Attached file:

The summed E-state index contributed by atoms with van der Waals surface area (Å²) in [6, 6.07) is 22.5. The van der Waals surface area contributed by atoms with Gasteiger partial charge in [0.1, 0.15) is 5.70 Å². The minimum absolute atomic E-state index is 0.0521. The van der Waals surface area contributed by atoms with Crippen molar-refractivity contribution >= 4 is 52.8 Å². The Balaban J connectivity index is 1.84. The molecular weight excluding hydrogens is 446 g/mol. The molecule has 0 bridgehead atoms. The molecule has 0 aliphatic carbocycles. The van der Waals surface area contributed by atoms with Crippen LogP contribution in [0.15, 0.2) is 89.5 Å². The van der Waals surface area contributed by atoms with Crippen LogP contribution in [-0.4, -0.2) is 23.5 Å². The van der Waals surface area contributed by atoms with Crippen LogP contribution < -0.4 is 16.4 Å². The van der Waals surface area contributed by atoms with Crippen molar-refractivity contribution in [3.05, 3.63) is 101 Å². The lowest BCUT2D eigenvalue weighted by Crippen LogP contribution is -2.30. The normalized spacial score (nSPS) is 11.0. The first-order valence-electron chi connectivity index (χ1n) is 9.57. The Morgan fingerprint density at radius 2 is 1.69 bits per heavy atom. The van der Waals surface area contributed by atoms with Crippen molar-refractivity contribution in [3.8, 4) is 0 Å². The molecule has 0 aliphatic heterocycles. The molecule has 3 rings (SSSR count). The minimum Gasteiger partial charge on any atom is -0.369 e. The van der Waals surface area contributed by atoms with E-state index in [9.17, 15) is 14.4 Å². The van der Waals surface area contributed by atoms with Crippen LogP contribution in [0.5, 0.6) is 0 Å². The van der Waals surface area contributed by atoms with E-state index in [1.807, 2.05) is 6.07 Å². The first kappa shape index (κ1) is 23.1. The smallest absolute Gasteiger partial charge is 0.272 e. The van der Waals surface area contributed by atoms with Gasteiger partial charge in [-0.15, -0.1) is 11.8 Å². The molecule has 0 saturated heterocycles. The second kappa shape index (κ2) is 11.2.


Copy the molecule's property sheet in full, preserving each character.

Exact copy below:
The summed E-state index contributed by atoms with van der Waals surface area (Å²) in [6, 6.07) is 22.5. The van der Waals surface area contributed by atoms with Gasteiger partial charge in [0.1, 0.15) is 5.70 Å². The minimum absolute atomic E-state index is 0.0521. The van der Waals surface area contributed by atoms with Crippen molar-refractivity contribution >= 4 is 52.8 Å². The Balaban J connectivity index is 1.84. The molecular weight excluding hydrogens is 446 g/mol. The molecule has 0 bridgehead atoms. The molecule has 0 aliphatic carbocycles. The van der Waals surface area contributed by atoms with Crippen LogP contribution in [0.15, 0.2) is 89.5 Å². The van der Waals surface area contributed by atoms with Crippen LogP contribution in [-0.4, -0.2) is 23.5 Å². The van der Waals surface area contributed by atoms with Crippen LogP contribution < -0.4 is 16.4 Å². The van der Waals surface area contributed by atoms with Crippen molar-refractivity contribution in [3.05, 3.63) is 101 Å². The lowest BCUT2D eigenvalue weighted by Crippen LogP contribution is -2.30. The normalized spacial score (nSPS) is 11.0. The first-order valence-electron chi connectivity index (χ1n) is 9.57. The Morgan fingerprint density at radius 2 is 1.69 bits per heavy atom. The van der Waals surface area contributed by atoms with Crippen molar-refractivity contribution in [3.8, 4) is 0 Å². The molecule has 0 aliphatic heterocycles. The molecule has 3 rings (SSSR count). The minimum Gasteiger partial charge on any atom is -0.369 e. The van der Waals surface area contributed by atoms with E-state index in [9.17, 15) is 14.4 Å². The van der Waals surface area contributed by atoms with Crippen LogP contribution in [0.5, 0.6) is 0 Å². The van der Waals surface area contributed by atoms with E-state index in [1.807, 2.05) is 6.07 Å². The first kappa shape index (κ1) is 23.1. The smallest absolute Gasteiger partial charge is 0.272 e. The van der Waals surface area contributed by atoms with Gasteiger partial charge in [-0.15, -0.1) is 11.8 Å². The molecule has 0 saturated heterocycles. The second kappa shape index (κ2) is 11.2.